Therein lies the rub - you want feedback on your story, yes. However, there are many aspects of storytelling that can be critique. Therefore, it is in your best interest to weed out maybe 2-3 main questions you’d like to ask your feedback group before sending your manuscripts to them for feedback.
Here are some examples you can consider:
Not your parents or grandparents. Unless they are professional editors. LOL.
Try to have a diverse group of people who you can ask for feedback from - teachers, mentors, friends, writer’s group mates, fandom mates, etc… - one of the best things you can do is to include people from your target audience into your feedback group.
An important thing to note - DO NOT pester your editor or proofreader friend to have a look through for free. Editors, copyeditors, proofreaders, or people in the publishing industry in general are very busy people, regardless of whether or not they’re your friends or you’re just a student.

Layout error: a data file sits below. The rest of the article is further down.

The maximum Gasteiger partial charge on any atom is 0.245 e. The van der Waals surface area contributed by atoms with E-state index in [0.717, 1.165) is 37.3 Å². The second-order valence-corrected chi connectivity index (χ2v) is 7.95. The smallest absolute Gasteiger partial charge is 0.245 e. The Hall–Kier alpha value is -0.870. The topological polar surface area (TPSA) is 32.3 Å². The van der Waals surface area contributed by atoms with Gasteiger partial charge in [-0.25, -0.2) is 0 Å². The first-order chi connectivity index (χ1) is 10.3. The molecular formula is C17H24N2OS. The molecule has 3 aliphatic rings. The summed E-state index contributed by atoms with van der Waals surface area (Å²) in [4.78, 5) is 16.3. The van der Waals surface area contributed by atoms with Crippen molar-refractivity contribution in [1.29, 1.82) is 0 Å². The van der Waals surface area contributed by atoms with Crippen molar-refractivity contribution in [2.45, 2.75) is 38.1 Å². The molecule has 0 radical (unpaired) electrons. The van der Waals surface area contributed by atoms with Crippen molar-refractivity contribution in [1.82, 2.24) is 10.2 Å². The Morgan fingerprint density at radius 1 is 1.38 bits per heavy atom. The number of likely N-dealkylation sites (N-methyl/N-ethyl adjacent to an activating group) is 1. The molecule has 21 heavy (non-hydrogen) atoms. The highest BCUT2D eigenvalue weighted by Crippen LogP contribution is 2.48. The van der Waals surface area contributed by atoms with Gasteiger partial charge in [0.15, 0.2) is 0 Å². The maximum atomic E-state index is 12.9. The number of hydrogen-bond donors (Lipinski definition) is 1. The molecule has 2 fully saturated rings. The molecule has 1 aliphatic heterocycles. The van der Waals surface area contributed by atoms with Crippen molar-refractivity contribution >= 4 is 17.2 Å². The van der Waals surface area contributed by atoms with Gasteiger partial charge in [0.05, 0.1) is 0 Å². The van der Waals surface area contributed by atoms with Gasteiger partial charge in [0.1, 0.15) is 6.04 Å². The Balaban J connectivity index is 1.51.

Personally, if you’re just looking for a person to give you comments or answer your questions on how your piece reads, ask your friends or a mentor (However, like editors, do not expect them to comply all the time).
But if you’d like a professional opinion or a major upheaval of a long piece of yours, and you have no idea how to go about it - put aside some cash and hire a professional editor. Singapore-wise, you can take a look at the Book Council for a registry of possible partners or editors.
Before you start, please also note that not everyone in your feedback group is obligated to return to you with feedback, especially if you’re not paying them to beta read your work. So the first thing you’d need to do is to decide when to take feedback into account and start edits.
Personally, these are my criteria before I start my revisions base on critique:
Again, your criteria is up to you to decide.